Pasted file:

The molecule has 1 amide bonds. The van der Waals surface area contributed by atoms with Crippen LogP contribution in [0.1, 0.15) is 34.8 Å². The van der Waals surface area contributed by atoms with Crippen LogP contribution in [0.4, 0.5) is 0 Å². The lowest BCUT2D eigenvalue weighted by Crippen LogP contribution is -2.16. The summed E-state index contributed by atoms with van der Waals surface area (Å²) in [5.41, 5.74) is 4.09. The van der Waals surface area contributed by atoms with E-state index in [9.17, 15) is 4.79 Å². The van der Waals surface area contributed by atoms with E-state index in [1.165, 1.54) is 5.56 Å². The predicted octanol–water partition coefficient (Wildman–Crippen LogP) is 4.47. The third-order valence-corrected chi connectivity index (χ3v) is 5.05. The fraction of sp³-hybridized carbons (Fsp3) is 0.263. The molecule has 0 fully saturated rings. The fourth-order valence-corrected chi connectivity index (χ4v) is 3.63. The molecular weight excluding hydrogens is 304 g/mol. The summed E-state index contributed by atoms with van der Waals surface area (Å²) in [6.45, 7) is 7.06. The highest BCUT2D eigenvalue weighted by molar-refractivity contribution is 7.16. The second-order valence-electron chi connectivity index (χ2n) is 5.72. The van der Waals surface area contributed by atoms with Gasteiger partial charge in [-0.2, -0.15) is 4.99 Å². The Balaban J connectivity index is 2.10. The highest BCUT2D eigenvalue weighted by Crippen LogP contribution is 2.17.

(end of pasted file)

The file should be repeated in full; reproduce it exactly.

The molecule has 1 amide bonds. The van der Waals surface area contributed by atoms with Crippen LogP contribution in [0.1, 0.15) is 34.8 Å². The van der Waals surface area contributed by atoms with Crippen LogP contribution in [0.4, 0.5) is 0 Å². The lowest BCUT2D eigenvalue weighted by Crippen LogP contribution is -2.16. The summed E-state index contributed by atoms with van der Waals surface area (Å²) in [5.41, 5.74) is 4.09. The van der Waals surface area contributed by atoms with E-state index in [9.17, 15) is 4.79 Å². The van der Waals surface area contributed by atoms with E-state index in [1.165, 1.54) is 5.56 Å². The predicted octanol–water partition coefficient (Wildman–Crippen LogP) is 4.47. The third-order valence-corrected chi connectivity index (χ3v) is 5.05. The fraction of sp³-hybridized carbons (Fsp3) is 0.263. The molecule has 0 fully saturated rings. The fourth-order valence-corrected chi connectivity index (χ4v) is 3.63. The molecular weight excluding hydrogens is 304 g/mol. The summed E-state index contributed by atoms with van der Waals surface area (Å²) in [6.45, 7) is 7.06. The highest BCUT2D eigenvalue weighted by molar-refractivity contribution is 7.16. The second-order valence-electron chi connectivity index (χ2n) is 5.72. The van der Waals surface area contributed by atoms with Gasteiger partial charge in [-0.2, -0.15) is 4.99 Å². The Balaban J connectivity index is 2.10. The highest BCUT2D eigenvalue weighted by Crippen LogP contribution is 2.17.